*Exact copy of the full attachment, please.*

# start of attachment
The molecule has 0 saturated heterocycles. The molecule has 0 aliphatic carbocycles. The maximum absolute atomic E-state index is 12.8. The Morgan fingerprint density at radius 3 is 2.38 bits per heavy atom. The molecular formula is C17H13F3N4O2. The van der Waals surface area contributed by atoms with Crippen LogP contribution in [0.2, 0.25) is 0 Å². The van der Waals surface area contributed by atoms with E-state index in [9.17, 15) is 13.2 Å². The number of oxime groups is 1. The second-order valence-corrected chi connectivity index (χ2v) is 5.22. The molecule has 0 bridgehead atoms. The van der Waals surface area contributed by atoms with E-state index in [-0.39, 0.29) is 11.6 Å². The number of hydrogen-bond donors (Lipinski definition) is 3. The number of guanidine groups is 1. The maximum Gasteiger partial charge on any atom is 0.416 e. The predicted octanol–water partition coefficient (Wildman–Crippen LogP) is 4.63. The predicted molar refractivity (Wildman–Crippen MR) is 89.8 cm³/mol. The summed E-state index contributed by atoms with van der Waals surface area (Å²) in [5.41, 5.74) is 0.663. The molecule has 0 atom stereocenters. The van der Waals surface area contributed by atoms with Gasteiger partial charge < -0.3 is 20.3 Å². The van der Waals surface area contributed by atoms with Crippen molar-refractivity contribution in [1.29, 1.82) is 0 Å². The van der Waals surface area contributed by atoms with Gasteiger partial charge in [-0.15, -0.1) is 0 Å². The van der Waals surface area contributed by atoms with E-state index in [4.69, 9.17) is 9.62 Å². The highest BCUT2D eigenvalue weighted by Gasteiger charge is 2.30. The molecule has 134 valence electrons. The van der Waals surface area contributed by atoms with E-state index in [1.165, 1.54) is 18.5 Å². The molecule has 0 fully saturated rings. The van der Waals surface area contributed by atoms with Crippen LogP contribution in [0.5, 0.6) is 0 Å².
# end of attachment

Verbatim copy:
The molecule has 0 saturated heterocycles. The molecule has 0 aliphatic carbocycles. The maximum absolute atomic E-state index is 12.8. The Morgan fingerprint density at radius 3 is 2.38 bits per heavy atom. The molecular formula is C17H13F3N4O2. The van der Waals surface area contributed by atoms with Crippen LogP contribution in [0.2, 0.25) is 0 Å². The van der Waals surface area contributed by atoms with E-state index in [9.17, 15) is 13.2 Å². The number of oxime groups is 1. The second-order valence-corrected chi connectivity index (χ2v) is 5.22. The molecule has 0 bridgehead atoms. The van der Waals surface area contributed by atoms with E-state index in [-0.39, 0.29) is 11.6 Å². The number of hydrogen-bond donors (Lipinski definition) is 3. The number of guanidine groups is 1. The maximum Gasteiger partial charge on any atom is 0.416 e. The predicted octanol–water partition coefficient (Wildman–Crippen LogP) is 4.63. The predicted molar refractivity (Wildman–Crippen MR) is 89.8 cm³/mol. The summed E-state index contributed by atoms with van der Waals surface area (Å²) in [5.41, 5.74) is 0.663. The molecule has 0 atom stereocenters. The van der Waals surface area contributed by atoms with Gasteiger partial charge < -0.3 is 20.3 Å². The van der Waals surface area contributed by atoms with Crippen molar-refractivity contribution in [1.29, 1.82) is 0 Å². The van der Waals surface area contributed by atoms with Gasteiger partial charge in [-0.15, -0.1) is 0 Å². The van der Waals surface area contributed by atoms with E-state index in [4.69, 9.17) is 9.62 Å². The highest BCUT2D eigenvalue weighted by Gasteiger charge is 2.30. The molecule has 134 valence electrons. The van der Waals surface area contributed by atoms with E-state index in [1.165, 1.54) is 18.5 Å². The molecule has 0 fully saturated rings. The van der Waals surface area contributed by atoms with Crippen LogP contribution in [0.5, 0.6) is 0 Å².